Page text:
Congress Warns of US Court Records System Breach

Security

A cyber-attack on the US justice system has compromised a public document management system, revealed lawmakers on the Hill yesterday.

Jerrold Nadler (D-NY), chairman of the House Judiciary Committee, revealed the attack at a hearing on oversight of the Justice Department on Thursday.

Nadler said three hostile actors had breached the Public Access to Court Electronic Records and Case Management/Electronic Case File (PACER) system, which provides access to documents across the US court system. The document system had suffered a “system security failure,” Nadler said.

The breach, first discovered in March, occurred in early 2020. It could affect pending civil and criminal litigation, Nadler warned.

In a testimony during the hearing, Matthew Olsen, assistant attorney general for the DoJ’s national security division, declined to say whether any cases had been affected by the hack to date. He said the division is “working very closely with the judicial conference and judges around the country to address the issue.”

Congressional lawmakers demanded answers from the Administrative Office of the US Courts (AOUSC). Senator Ron Wyden (D-OR) wrote it a letter accusing the judiciary of failing to modernize.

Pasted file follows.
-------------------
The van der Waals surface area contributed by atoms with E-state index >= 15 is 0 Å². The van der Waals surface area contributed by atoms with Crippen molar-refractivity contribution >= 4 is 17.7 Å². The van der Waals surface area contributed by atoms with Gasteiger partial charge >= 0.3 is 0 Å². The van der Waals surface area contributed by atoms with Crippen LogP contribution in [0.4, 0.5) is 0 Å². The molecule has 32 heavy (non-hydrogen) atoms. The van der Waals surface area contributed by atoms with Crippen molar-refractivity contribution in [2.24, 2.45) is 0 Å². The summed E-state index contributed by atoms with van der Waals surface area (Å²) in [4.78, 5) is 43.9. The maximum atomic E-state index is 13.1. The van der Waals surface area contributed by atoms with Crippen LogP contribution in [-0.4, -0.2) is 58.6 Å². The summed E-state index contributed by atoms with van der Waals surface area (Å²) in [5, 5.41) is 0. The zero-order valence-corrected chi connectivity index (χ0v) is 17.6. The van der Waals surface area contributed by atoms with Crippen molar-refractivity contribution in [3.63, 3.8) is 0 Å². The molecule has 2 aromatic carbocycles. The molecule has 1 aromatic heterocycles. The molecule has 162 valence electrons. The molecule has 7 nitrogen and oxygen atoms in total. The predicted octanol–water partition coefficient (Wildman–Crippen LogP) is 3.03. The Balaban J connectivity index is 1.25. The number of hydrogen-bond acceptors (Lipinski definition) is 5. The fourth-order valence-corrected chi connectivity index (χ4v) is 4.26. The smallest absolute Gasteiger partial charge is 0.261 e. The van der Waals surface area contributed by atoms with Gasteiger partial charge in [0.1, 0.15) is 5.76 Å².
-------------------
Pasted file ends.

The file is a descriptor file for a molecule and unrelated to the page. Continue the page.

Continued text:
“I write to express serious concerns that the federal judiciary has hidden from the American public and many members of Congress the serious national security consequences of the courts’ failure to protect sensitive data to which they have been entrusted,” the letter said.

The AOUSC had hinted at a breach in January. In a statement promising extra safeguards to protect sensitive court records, it said it was working with the Department of Homeland Security on a security audit of PACER after identifying vulnerabilities that might affect sensitive non-public documents, including sealed filings.

“An apparent compromise of the confidentiality of the CM/ECF system due to these discovered vulnerabilities currently is under investigation,” it said.

The AOUSC promised that sensitive court documents would now be stored in a “secure stand-alone computer system” and not uploaded to the public document management system.

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